• The soft, bubbling call of the curlew really heralds the start of spring. This ground nesting bird prefers wet marshlands, rough grassland and moors. Look out for overhead flocks – easy to spot with their long curved beaks. The North York Moors has the UK's highest density of breeding curlew on open moorland so you've got a good chance of seeing them on any moorland walk. You'll also find them in the Howardian Hills in the Coxwold-Gilling Gap, Dalby Bush Fen and the River Derwent floodplains.
  • Ring ouzels will be arriving on the moors around Rosedale, Farndale and Spaunton having flown back from their wintering grounds in Spain and north west Africa. This bird is in decline and this is one of just a few upland areas where they still breed. See a blackbird with a distinct white bib flying up out of the heather? It’s a ring ouzel. They favour dense ground cover so count yourself lucky if you see this charismatic little bird. Find out how the This Exploited Land of Iron landscape partnership project is supporting these birds.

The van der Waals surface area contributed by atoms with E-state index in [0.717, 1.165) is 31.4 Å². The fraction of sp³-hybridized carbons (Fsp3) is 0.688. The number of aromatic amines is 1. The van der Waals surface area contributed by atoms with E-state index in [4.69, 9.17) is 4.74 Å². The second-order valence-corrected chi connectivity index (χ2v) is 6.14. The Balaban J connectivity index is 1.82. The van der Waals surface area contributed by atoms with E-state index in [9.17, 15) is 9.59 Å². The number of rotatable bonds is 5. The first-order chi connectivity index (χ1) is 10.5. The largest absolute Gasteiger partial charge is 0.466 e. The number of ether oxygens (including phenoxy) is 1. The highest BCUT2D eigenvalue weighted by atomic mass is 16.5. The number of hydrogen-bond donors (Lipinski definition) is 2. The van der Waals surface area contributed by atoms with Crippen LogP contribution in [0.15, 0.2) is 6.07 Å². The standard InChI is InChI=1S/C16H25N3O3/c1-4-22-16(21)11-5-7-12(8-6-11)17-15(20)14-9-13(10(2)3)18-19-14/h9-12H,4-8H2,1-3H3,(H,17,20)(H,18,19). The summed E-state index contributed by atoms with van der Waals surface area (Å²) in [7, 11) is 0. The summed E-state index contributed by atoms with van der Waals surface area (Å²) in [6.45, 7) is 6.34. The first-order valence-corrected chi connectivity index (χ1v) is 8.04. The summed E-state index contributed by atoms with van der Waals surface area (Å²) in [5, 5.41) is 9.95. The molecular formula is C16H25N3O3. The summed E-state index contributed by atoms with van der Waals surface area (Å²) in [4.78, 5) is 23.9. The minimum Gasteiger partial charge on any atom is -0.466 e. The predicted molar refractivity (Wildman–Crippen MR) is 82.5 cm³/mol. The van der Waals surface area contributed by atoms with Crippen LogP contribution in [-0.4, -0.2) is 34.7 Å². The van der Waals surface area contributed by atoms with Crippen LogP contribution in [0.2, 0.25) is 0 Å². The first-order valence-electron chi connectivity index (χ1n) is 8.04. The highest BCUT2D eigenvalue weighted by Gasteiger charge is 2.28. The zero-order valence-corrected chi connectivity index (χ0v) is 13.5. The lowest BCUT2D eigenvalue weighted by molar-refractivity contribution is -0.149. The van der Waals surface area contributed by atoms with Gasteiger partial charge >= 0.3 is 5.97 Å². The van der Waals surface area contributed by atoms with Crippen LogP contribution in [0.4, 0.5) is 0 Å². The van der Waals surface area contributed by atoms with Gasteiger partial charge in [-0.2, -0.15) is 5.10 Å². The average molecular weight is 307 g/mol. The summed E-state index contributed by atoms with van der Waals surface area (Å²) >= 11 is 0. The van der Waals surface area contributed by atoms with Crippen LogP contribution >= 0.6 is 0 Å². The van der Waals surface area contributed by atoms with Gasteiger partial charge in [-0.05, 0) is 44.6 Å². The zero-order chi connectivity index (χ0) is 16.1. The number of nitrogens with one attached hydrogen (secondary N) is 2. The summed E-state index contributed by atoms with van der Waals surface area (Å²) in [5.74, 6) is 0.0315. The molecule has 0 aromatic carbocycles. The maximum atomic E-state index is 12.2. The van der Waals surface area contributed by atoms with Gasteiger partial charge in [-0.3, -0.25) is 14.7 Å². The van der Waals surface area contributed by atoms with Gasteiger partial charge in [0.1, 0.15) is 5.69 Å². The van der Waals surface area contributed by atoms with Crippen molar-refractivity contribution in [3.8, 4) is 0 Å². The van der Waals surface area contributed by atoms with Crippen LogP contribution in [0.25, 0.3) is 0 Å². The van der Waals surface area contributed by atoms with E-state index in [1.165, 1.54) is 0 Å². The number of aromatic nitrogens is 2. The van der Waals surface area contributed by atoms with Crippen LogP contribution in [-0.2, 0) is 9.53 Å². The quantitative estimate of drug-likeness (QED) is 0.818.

• Emperor moths are spectacular orange and yellow day-flying moths with striking eyespot patterns on their four wings, emerging from cocoons on the moors on warm April days, having fed on heather the previous year. Spot them in the Hole of Horcum or at Fen Bog , near Goathland.

Walk of the month

Follow our famous Daffodil walk from Low Mill to Church Houses; you'll find them along the riverbanks and in the churchyard at Church Houses.

Fantastic wild daffodil displays also appear in Rosedale and Hell Bank Wood near Appleton le Moors. Equally stunning are the planted displays in the grounds of Castle Howard in the Howardian Hills or along the riverbanks in Helmsley.